Query Store for SQL Server 2019 (Apress)
Article Index
Query Store for SQL Server 2019 (Apress)
Chapters 4 to 7
Chapters 8 - 10, Conclusion



Chapter 4:​ Standard Query Store Reports 

Query Store contains some very useful reports, detailed by time period, for quickly identifying problems and areas worth investigating further. This chapter discusses the following reports:


  • Regressed Queries Report (which queries are now performing relatively slowly)

  • Overall Resource Consumption Report (by duration, execution count, CPU time, logical reads)

  • Top Resource Consuming Queries Report (most expensive queries in last hour)

  • Queries with Forced Plan Report (useful to review forced plans in case no longer needed)

  • Queries with High Variation Report (often indicate parameterization problems [parameter sniffing])

  • Query Wait Statistics Report (wait stats for a given time period, useful in troubleshooting)

  • Tracked Queries Report (specific queries you want to keep track of)


For each report, its purpose and usage is outlined, with helpful screenshots. Each report’s various options and menu items are explained (e.g. the Top Resource Consuming Queries Report can have various measures of ‘expensive’, including: duration, CPU time, logical reads etc).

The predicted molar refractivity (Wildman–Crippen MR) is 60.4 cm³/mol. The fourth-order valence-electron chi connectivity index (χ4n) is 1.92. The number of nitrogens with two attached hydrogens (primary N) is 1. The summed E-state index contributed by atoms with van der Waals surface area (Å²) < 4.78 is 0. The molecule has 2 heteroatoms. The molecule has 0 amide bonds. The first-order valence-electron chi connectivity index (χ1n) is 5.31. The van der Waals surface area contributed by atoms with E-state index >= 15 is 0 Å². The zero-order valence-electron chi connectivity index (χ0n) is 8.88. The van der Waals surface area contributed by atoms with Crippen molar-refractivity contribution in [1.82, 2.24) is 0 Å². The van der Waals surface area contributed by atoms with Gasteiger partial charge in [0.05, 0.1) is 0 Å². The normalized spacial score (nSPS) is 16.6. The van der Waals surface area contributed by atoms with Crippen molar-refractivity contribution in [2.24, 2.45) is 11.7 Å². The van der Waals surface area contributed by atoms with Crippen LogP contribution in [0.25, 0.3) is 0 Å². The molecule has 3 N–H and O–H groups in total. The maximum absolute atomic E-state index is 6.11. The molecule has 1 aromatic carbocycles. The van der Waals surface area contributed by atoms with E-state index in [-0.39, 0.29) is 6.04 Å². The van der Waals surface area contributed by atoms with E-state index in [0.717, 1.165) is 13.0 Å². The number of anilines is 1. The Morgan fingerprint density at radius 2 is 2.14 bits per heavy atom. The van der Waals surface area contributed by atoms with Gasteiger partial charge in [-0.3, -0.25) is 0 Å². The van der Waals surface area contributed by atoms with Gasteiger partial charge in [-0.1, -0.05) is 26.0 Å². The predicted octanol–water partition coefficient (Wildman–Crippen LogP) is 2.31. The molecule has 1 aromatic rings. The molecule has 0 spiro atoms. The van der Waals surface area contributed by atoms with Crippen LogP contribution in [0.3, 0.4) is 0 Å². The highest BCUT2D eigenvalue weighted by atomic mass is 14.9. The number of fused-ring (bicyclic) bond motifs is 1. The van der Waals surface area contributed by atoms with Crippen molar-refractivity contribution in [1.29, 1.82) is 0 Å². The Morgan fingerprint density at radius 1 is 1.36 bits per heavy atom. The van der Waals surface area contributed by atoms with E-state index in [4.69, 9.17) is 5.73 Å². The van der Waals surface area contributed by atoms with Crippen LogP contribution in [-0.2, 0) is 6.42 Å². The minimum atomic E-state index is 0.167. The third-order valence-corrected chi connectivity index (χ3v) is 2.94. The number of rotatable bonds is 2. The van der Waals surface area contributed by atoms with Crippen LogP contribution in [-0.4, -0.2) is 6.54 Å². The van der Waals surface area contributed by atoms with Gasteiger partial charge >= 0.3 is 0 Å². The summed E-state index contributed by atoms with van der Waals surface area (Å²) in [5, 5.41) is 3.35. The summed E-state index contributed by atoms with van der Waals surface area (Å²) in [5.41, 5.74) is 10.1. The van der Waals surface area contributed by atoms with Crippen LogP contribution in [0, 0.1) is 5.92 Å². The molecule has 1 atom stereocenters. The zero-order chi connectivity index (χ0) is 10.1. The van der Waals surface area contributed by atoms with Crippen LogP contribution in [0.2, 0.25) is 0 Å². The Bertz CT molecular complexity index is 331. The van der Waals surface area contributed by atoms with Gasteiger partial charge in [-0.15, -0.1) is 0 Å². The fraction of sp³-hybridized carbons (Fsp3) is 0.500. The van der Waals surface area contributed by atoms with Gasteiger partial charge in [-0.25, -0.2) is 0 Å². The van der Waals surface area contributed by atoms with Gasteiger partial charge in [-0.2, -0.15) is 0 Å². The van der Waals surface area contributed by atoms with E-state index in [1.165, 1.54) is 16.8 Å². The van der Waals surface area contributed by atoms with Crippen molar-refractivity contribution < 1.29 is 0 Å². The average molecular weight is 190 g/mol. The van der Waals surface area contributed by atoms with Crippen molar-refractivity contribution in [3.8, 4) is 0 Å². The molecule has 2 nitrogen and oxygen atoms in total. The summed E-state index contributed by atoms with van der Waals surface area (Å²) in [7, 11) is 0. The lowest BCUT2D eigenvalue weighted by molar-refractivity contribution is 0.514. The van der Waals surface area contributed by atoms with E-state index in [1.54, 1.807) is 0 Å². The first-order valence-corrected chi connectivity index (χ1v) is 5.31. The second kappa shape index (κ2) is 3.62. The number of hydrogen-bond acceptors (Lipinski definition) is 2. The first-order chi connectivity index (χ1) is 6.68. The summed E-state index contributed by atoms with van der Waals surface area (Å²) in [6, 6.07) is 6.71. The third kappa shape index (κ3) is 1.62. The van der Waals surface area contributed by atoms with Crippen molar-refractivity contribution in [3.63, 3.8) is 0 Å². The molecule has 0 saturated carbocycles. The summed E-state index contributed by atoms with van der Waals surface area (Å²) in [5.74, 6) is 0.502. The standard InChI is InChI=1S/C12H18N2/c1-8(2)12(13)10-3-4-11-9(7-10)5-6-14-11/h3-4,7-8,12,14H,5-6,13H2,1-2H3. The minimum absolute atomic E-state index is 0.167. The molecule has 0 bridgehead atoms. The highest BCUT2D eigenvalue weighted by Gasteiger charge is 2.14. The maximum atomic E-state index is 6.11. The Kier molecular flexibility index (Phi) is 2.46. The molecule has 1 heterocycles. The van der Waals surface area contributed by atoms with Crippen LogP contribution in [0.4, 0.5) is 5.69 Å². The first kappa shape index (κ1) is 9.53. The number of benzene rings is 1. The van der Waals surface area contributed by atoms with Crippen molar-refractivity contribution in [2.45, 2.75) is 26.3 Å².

These reports provide a great deal of useful information that was previously only readily available in third party products (e.g. SQL Sentry), it does make me wonder if these products will now need to improve significantly to retain their market share.

This was a very useful chapter, explaining Query Store’s key reports, what they are and how to use them. These are sure to help you track down and correct system problems. Again, some bad use of English: “For example, if you were to execute a query looking for every living in Montana (MO)…”

Chapter 5:​ Query Store Catalog Views 

The reports in the previous chapter get their data from Query Store’s underlying catalog views. This chapter discusses these, namely:


  • sys.​database_​query_​store_​options (how Query Store is set up)

  • sys.​query_​context_​settings (context setting of queries e.g. QUOTED_IDENTIFIER)

  • sys.​query_​store_​plan (plans associated with queries)

  • sys.​query_​store_​query (metrics for executed queries e.g. last_execution_time)

  • sys.​query_​store_​query_​text (SQL text of the queries)

  • sys.​query_​store_​wait_​stats (wait stats associated with the queries)

  • sys.​query_​store_​runtime_​stats (runtime stats for queries, aggregated by time period)

  • sys.​query_​store_​runtime_​stats_​interval (start and end time of each time period)


In each case, SQL is provided to get the underlying data from the catalog view for all the databases on the instance. Each of the columns in each catalog view is described. Some useful SQL is provided to identify wait stats for a given object (e.g. stored procedure) – perhaps this could have been extended to identify the queries with the most waits (e.g. of a given type) etc.